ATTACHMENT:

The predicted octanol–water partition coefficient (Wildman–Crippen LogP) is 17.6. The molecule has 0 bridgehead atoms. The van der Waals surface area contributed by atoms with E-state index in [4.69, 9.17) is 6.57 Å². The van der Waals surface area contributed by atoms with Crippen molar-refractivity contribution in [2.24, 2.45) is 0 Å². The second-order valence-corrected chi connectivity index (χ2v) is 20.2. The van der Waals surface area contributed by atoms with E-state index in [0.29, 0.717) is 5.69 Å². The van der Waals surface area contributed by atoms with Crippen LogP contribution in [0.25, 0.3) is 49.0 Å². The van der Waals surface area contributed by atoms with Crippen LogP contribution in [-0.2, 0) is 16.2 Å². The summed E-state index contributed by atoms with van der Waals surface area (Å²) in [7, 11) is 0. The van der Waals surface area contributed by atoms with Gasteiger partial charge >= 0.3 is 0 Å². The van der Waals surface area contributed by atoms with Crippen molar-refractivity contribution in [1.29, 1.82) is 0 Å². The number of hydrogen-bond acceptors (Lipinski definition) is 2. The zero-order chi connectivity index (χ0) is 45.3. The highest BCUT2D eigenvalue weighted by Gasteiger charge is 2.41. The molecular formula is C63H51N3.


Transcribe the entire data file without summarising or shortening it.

The predicted octanol–water partition coefficient (Wildman–Crippen LogP) is 17.6. The molecule has 0 bridgehead atoms. The van der Waals surface area contributed by atoms with E-state index in [4.69, 9.17) is 6.57 Å². The van der Waals surface area contributed by atoms with Crippen molar-refractivity contribution in [2.24, 2.45) is 0 Å². The second-order valence-corrected chi connectivity index (χ2v) is 20.2. The van der Waals surface area contributed by atoms with E-state index in [0.29, 0.717) is 5.69 Å². The van der Waals surface area contributed by atoms with Crippen LogP contribution in [0.25, 0.3) is 49.0 Å². The van der Waals surface area contributed by atoms with Crippen LogP contribution in [-0.2, 0) is 16.2 Å². The summed E-state index contributed by atoms with van der Waals surface area (Å²) in [7, 11) is 0. The van der Waals surface area contributed by atoms with Gasteiger partial charge >= 0.3 is 0 Å². The van der Waals surface area contributed by atoms with Crippen molar-refractivity contribution in [1.29, 1.82) is 0 Å². The number of hydrogen-bond acceptors (Lipinski definition) is 2. The zero-order chi connectivity index (χ0) is 45.3. The highest BCUT2D eigenvalue weighted by Gasteiger charge is 2.41. The molecular formula is C63H51N3.